Mickey Gall’s win on Saturday night was a victory for mixed martial arts despite the frankly laughable circumstances.
The circus surrounding the Punk/Gall fight was unanimously despised by hardcore fans who saw the bout as profoundly unprofessional. And while for Punk’s part, the fight went more or less as expected, the youngster Gall showed just how serious MMA is even at a relatively novice level.
It was quite clear from the beginning of this story that neither of these two had any business being in the UFC. While Gall is undoubtedly a prospect, there is simply no way a 1-0 fighter should be allowed into the sports premier organization. That statement holds even more applicable to an 0-0 fighter without even an amateur fight regardless of fame or clout. That being said, even though this fight should never have been made let alone sanctioned, Gall’s victory proves just how difficult it is to be successful.
CM Punk spent two years (with intermittent breaks due to injury) doing nothing but two-a-days at one of the best gyms in the world. All that effort bore him no fruit, at least for the time being. Punk didn’t land a single strike and was absolutely dominated on the ground.
What’s more is that this type of trouncing is not at all reserved for low-level fighters. Think of the champions and elite level fighters who have lost in under a minute e.g. Anthony Johnson vs. Glover Teixeira and Conor McGregor vs. Jose Aldo. Even extreme prowess and experience isn’t a guarantor of success.
However, the case of Punk is illustrative of an almost inevitability in fighting, one that those who train know intimately well. At some point during the bout while Gall was grappling with Punk, Color Commentator Joe Rogan remarked that this was “a high-level brown belt versus a white belt”. To truly understand just how severe the divide between white and brown belt is you might want to train for a year or two and roll with someone who has almost a decade under their belt. A less time consuming solution would be to take it from me.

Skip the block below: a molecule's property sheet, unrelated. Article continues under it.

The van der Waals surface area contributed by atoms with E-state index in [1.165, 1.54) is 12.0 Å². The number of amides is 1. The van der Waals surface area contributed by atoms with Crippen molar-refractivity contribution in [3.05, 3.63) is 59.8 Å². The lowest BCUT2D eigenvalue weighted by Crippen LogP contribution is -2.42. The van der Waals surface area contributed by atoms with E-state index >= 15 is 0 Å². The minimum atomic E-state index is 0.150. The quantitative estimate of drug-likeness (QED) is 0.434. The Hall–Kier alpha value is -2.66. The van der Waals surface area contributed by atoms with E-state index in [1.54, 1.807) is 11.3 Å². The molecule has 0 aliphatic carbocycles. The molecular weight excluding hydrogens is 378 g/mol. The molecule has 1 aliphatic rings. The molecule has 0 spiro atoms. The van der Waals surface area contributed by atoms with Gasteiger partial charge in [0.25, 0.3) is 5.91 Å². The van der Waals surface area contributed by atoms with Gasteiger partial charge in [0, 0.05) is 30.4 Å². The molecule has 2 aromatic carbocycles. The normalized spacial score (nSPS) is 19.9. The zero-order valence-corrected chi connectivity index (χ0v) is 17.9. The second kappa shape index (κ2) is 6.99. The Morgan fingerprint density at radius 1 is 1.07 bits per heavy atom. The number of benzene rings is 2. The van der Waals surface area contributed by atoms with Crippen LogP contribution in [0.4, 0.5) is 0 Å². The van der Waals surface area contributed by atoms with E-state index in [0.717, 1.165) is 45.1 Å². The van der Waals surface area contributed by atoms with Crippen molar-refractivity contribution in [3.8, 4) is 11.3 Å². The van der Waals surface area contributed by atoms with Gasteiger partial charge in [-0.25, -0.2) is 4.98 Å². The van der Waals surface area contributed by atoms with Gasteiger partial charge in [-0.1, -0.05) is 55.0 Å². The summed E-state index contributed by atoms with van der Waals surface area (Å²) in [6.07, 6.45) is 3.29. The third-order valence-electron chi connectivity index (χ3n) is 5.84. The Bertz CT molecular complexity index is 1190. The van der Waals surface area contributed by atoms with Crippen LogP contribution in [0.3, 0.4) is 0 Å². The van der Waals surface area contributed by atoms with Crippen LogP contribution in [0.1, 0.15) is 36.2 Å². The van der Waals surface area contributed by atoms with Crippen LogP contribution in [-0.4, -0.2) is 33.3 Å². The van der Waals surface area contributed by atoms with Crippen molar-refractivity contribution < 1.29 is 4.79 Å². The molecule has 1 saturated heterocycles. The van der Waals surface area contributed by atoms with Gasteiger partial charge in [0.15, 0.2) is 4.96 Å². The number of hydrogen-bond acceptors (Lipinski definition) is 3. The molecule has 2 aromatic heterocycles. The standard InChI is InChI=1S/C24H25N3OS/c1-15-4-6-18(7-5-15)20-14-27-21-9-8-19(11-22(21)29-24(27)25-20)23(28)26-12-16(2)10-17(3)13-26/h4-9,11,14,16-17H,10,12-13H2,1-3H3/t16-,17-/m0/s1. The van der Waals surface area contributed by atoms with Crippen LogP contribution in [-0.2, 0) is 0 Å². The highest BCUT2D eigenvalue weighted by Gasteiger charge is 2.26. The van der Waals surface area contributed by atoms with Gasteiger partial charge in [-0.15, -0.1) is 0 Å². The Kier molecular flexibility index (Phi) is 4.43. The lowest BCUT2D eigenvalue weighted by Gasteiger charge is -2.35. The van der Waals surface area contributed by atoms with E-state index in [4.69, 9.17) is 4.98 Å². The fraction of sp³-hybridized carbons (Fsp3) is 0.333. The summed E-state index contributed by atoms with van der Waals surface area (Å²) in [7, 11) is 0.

As a one-stripe white belt, I lose 10 out of 10 exchanges with white belts three stripes or higher. The level of experience these white belts have above me are in the order of a few months. Still, that minutia of experience they possess over me is enough to make my humiliation more or less inevitable. Remember in my case we are only talking about the difference between white belts. When Rogan said the grappling exchange was a white belt against a brown belt, I knew it was absolutely and completely hopeless.
So while Punk could have theoretically landed a lucky shot on the feet or perhaps flailed out of a submission, he was destined to lose on Saturday. His loss showed the average and hardcore fan alike just what a massive discrepancy exits between a white and brown belt, to say nothing of overall MMA prowess. Although the entire situation has left an understandably sour taste in the mouths of those who watch the UFC precisely because of its meritocratic sensibilities, we can at least take solace in the fact that the better man won.
Sadly, this saga doesn’t end here. Punk has repeatedly stated his intention to fight once again and that means the UFC will have to bring in at least one other amateur into the octagon, diluting the sports premier organization even further. Gall too will likely remain in the UFC having made his name off the back of Punk. And although Gall certainly has more reason to occupy the ranks of 170lbs, his next fight, should it come against an experienced opponent, could easily see him inherit the position of Punk, showing the he too has little business mixing with the elite.
However, Gall did call out “Super” Sage Northcutt in his post-fight interview and should the UFC brass indulge him, I actually would favor him in that fight, based principally on his grappling acumen and Northcutt’s lack thereof. Regardless, at least for now we can put this whole mess behind us and enjoy saying, “I told you so” to anyone who thought Punk had a chance.